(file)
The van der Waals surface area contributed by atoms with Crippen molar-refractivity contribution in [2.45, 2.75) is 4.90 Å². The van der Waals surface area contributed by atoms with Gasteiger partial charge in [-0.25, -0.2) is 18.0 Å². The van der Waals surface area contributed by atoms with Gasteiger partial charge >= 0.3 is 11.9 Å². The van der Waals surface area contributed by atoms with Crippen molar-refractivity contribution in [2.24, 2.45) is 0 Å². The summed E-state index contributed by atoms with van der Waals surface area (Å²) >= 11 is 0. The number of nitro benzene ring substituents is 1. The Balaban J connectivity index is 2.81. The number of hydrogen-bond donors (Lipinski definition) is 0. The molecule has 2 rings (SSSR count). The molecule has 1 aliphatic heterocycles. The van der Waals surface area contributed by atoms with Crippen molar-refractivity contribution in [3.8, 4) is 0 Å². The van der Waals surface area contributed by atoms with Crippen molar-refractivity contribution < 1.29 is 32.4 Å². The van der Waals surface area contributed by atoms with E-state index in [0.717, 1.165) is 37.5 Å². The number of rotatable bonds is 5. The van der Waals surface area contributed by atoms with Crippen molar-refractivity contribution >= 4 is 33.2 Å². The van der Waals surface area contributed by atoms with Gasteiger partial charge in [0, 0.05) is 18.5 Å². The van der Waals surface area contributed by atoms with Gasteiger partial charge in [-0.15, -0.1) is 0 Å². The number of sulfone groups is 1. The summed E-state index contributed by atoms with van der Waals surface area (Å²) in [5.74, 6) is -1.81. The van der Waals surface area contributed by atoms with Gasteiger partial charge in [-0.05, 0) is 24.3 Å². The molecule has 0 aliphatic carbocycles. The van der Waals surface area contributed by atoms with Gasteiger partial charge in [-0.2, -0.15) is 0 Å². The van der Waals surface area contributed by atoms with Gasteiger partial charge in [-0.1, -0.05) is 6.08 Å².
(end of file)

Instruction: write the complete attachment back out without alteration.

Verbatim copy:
The van der Waals surface area contributed by atoms with Crippen molar-refractivity contribution in [2.45, 2.75) is 4.90 Å². The van der Waals surface area contributed by atoms with Gasteiger partial charge in [-0.25, -0.2) is 18.0 Å². The van der Waals surface area contributed by atoms with Gasteiger partial charge >= 0.3 is 11.9 Å². The van der Waals surface area contributed by atoms with Crippen molar-refractivity contribution in [2.24, 2.45) is 0 Å². The summed E-state index contributed by atoms with van der Waals surface area (Å²) >= 11 is 0. The number of nitro benzene ring substituents is 1. The Balaban J connectivity index is 2.81. The number of hydrogen-bond donors (Lipinski definition) is 0. The molecule has 2 rings (SSSR count). The molecule has 1 aliphatic heterocycles. The van der Waals surface area contributed by atoms with Crippen molar-refractivity contribution in [3.8, 4) is 0 Å². The van der Waals surface area contributed by atoms with Crippen molar-refractivity contribution < 1.29 is 32.4 Å². The van der Waals surface area contributed by atoms with E-state index in [0.717, 1.165) is 37.5 Å². The number of rotatable bonds is 5. The van der Waals surface area contributed by atoms with Crippen molar-refractivity contribution >= 4 is 33.2 Å². The van der Waals surface area contributed by atoms with Gasteiger partial charge in [0, 0.05) is 18.5 Å². The van der Waals surface area contributed by atoms with Gasteiger partial charge in [-0.15, -0.1) is 0 Å². The number of sulfone groups is 1. The summed E-state index contributed by atoms with van der Waals surface area (Å²) in [5.74, 6) is -1.81. The van der Waals surface area contributed by atoms with Gasteiger partial charge in [-0.05, 0) is 24.3 Å². The molecule has 0 aliphatic carbocycles. The van der Waals surface area contributed by atoms with Gasteiger partial charge in [-0.2, -0.15) is 0 Å². The van der Waals surface area contributed by atoms with Gasteiger partial charge in [-0.1, -0.05) is 6.08 Å².